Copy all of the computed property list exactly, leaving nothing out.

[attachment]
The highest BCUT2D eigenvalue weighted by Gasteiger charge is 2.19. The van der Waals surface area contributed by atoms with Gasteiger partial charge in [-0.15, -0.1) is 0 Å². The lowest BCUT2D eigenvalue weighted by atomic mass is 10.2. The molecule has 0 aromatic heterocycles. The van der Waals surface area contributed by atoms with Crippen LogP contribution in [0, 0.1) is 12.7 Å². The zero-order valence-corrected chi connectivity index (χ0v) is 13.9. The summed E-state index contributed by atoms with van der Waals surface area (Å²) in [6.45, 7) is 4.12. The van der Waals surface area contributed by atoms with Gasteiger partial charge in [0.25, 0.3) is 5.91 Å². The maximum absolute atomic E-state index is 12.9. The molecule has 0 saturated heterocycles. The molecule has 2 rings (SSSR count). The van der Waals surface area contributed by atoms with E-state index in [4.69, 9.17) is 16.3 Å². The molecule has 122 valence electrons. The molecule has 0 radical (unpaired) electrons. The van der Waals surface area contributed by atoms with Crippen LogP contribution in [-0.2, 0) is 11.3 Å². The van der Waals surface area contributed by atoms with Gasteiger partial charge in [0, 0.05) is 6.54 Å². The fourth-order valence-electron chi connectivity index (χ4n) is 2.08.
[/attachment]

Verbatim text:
The highest BCUT2D eigenvalue weighted by Gasteiger charge is 2.19. The van der Waals surface area contributed by atoms with Gasteiger partial charge in [-0.15, -0.1) is 0 Å². The lowest BCUT2D eigenvalue weighted by atomic mass is 10.2. The molecule has 0 aromatic heterocycles. The van der Waals surface area contributed by atoms with Crippen LogP contribution in [0, 0.1) is 12.7 Å². The zero-order valence-corrected chi connectivity index (χ0v) is 13.9. The summed E-state index contributed by atoms with van der Waals surface area (Å²) in [6.45, 7) is 4.12. The van der Waals surface area contributed by atoms with Gasteiger partial charge in [0.25, 0.3) is 5.91 Å². The maximum absolute atomic E-state index is 12.9. The molecule has 0 saturated heterocycles. The molecule has 2 rings (SSSR count). The van der Waals surface area contributed by atoms with E-state index in [4.69, 9.17) is 16.3 Å². The molecule has 122 valence electrons. The molecule has 0 radical (unpaired) electrons. The van der Waals surface area contributed by atoms with Crippen LogP contribution in [-0.2, 0) is 11.3 Å². The van der Waals surface area contributed by atoms with Gasteiger partial charge in [0, 0.05) is 6.54 Å². The fourth-order valence-electron chi connectivity index (χ4n) is 2.08.